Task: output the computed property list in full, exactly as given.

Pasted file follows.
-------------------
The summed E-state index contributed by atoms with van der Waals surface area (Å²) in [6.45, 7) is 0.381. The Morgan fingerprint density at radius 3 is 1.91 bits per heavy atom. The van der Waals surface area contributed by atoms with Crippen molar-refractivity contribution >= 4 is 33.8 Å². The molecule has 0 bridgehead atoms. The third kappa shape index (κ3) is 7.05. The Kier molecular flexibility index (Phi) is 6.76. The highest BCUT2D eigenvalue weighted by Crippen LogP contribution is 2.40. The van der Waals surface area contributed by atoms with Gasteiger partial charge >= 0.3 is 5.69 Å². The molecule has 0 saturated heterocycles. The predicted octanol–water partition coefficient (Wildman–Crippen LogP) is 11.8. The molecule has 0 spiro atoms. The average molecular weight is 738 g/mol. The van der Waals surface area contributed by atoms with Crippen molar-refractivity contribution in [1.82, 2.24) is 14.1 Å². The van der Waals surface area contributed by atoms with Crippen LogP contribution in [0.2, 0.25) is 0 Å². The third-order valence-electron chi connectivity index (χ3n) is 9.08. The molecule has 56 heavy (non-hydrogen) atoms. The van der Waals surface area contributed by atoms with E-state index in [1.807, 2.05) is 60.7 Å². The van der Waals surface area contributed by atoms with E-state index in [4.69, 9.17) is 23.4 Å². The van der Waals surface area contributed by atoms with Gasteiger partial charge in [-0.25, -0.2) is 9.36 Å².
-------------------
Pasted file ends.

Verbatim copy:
The summed E-state index contributed by atoms with van der Waals surface area (Å²) in [6.45, 7) is 0.381. The Morgan fingerprint density at radius 3 is 1.91 bits per heavy atom. The van der Waals surface area contributed by atoms with Crippen molar-refractivity contribution >= 4 is 33.8 Å². The molecule has 0 bridgehead atoms. The third kappa shape index (κ3) is 7.05. The Kier molecular flexibility index (Phi) is 6.76. The highest BCUT2D eigenvalue weighted by Crippen LogP contribution is 2.40. The van der Waals surface area contributed by atoms with Gasteiger partial charge >= 0.3 is 5.69 Å². The molecule has 0 saturated heterocycles. The predicted octanol–water partition coefficient (Wildman–Crippen LogP) is 11.8. The molecule has 0 spiro atoms. The average molecular weight is 738 g/mol. The van der Waals surface area contributed by atoms with Crippen molar-refractivity contribution in [1.82, 2.24) is 14.1 Å². The van der Waals surface area contributed by atoms with Crippen LogP contribution in [0.2, 0.25) is 0 Å². The third-order valence-electron chi connectivity index (χ3n) is 9.08. The molecule has 56 heavy (non-hydrogen) atoms. The van der Waals surface area contributed by atoms with E-state index in [1.807, 2.05) is 60.7 Å². The van der Waals surface area contributed by atoms with E-state index in [4.69, 9.17) is 23.4 Å². The van der Waals surface area contributed by atoms with Gasteiger partial charge in [-0.25, -0.2) is 9.36 Å².